|Publication number||US7394006 B2|
|Application number||US 10/589,139|
|Publication date||Jul 1, 2008|
|Filing date||Feb 18, 2004|
|Priority date||Feb 18, 2004|
|Also published as||CN1934617A, CN1934617B, DE602004023430D1, EP1716560A1, EP1716560B1, US20070068362, WO2005078700A1|
|Publication number||10589139, 589139, PCT/2004/66, PCT/IT/2004/000066, PCT/IT/2004/00066, PCT/IT/4/000066, PCT/IT/4/00066, PCT/IT2004/000066, PCT/IT2004/00066, PCT/IT2004000066, PCT/IT200400066, PCT/IT4/000066, PCT/IT4/00066, PCT/IT4000066, PCT/IT400066, US 7394006 B2, US 7394006B2, US-B2-7394006, US7394006 B2, US7394006B2|
|Original Assignee||Technoplast S.R.L.|
|Export Citation||BiBTeX, EndNote, RefMan|
|Patent Citations (33), Referenced by (7), Classifications (13), Legal Events (6)|
|External Links: USPTO, USPTO Assignment, Espacenet|
The present invention is about a bearing element for stringed musical instruments, in particular electric or acoustic guitars, violins and the like, provided with a body having any plan profile.
It is known that the components of a musical band or the persons keen on playing stringed musical instruments use a bearing element to put in correct and appropriate way the instruments.
The bearing element is generally placed on the stand where the musical band, having more stringed musical elements, is performing during a concert, or in a common room of a house or a building.
The bearing elements for stringed musical elements now available on the market are mostly made of metallic material, but there are also some of them completely made of plastic material.
Each of them is provided by a frame which, in use configuration, is mostly spread out in vertical direction.
Its arrangement on the bearing surface causes its substantially similarity to an isosceles triangle shape.
The frame comprises two longitudinal bars connected one to another at one of their ends by articulation means which allow the mutual opening or closing of the longitudinal bars according to the use requirements.
Moreover, the frame comprises support means which, for constructive conformation, allow to house the body of the stringed musical instrument so that it does not slide on the ground.
The support means essentially comprise a couple of arms projecting from the same side of each longitudinal bar of the frame.
According to the embodiments, the bearing element further comprises regulation means coupled only to the arms, or either to the arms or the frame, used to correctly place guitars, or similar musical instruments with bodies of different shape, on the bearing element.
A first adjustment is provided by the mutual opening of the longitudinal bars for placing stringed musical instruments having bodies of different size.
Another adjustment is provided by the arms, which can be coupled with the frame in several points, so to be placed at different distances form the bearing surface.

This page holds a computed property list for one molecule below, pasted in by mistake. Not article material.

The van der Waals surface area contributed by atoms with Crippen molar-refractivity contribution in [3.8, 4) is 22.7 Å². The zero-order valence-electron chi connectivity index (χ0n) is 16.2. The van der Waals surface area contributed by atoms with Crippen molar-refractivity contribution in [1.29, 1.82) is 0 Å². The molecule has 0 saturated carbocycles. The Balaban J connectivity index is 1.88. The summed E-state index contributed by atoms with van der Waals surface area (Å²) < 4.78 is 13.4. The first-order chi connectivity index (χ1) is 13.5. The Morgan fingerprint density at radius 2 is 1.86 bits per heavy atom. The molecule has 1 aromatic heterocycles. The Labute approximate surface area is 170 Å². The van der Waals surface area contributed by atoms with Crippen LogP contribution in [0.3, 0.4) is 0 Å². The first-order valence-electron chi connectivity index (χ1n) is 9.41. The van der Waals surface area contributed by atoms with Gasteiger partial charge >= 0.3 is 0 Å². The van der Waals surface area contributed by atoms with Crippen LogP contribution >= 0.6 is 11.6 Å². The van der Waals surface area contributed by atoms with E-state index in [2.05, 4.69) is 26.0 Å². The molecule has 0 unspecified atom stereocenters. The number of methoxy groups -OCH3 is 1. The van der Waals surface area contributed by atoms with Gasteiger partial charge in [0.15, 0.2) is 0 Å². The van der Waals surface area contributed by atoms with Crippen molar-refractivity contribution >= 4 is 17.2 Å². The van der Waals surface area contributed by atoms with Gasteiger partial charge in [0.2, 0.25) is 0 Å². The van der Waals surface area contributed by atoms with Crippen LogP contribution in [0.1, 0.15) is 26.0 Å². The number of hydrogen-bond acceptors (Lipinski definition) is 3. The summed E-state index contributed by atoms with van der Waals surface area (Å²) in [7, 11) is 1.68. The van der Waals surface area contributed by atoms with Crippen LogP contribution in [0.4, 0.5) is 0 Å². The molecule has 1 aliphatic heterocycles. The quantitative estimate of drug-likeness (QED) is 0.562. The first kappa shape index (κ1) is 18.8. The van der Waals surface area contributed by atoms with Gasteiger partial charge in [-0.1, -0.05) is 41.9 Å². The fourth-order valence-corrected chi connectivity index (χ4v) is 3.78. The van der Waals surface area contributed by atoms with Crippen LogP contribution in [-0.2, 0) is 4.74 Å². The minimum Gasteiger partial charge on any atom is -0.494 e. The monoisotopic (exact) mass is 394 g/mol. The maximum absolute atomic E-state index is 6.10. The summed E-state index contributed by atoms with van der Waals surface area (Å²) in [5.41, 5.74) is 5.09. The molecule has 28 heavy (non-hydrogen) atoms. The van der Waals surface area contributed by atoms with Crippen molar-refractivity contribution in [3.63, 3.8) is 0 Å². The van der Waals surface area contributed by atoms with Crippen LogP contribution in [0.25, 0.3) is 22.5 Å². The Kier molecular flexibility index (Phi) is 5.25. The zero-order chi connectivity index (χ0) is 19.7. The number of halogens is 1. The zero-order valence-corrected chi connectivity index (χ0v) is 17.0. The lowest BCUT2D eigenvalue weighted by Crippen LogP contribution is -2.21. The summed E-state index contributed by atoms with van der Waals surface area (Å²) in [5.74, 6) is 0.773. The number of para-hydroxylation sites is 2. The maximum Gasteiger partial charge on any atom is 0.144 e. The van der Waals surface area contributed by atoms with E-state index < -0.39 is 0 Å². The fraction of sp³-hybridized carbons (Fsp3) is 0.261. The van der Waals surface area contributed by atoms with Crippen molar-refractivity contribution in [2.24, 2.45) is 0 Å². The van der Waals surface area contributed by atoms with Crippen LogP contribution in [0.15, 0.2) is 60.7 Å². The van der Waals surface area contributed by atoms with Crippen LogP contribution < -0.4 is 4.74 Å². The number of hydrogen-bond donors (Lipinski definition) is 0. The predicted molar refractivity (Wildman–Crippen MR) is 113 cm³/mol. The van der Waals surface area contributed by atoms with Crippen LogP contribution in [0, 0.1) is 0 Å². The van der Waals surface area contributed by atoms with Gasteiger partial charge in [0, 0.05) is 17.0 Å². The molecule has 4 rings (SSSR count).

In fact, according to some well known embodiments, each of the longitudinal bars of the frame is provided, across the whole or a part of its length, with a plurality of through holes in which the end of the arm is inserted.
Said arm is fixedly secured with the frame by fastening means of known type, such as screws that can be handled by a user through a knob.
In this way, the user can place on the bearing element stringed musical elements with irregularly shaped bodies too, like electric guitars used by musical bands playing the so called “heavy metal” genre.
The user inserts one of the arms inside one of the through holes of the respective longitudinal bar, placing said arm at a predefined distance from the bearing surface, and the other arm inside one of the through holes of the other longitudinal bar, placing again this other arm at a predefined distance from the bearing surface.
However, the bearing elements for stringed musical instruments of known type have some inconveniences.
A first inconvenience is related to the fact that it is not possible to place stringed musical instruments of any kind, independently from the width or thickness of their body, on these bearing elements.
In fact, the support means of the bearing element have a specific conformation for some kinds of stringed musical instruments, for instance the electric guitars, which is different from that provided for other kinds of stringed musical instruments, like acoustic guitars or violins.
This happens because the widths of the bodies are different for any musical instruments.
Therefore, the prior art does not allow to place an acoustic guitar on a bearing element comprising support means especially provided for electric guitars.
On the contrary, it is possible to place an electric guitar on a bearing element having support means provided for placing an acoustic guitar, but in this way the electric guitar support is rather unstable and unsure.
On the other hand, bearing elements with the purpose of overcoming this inconvenience are available on the market, by using profiled arms which form more than one housing to allow the support of any kind of stringed musical instrument, either acoustic or electric guitars, or violins, or similar, on the bearing element.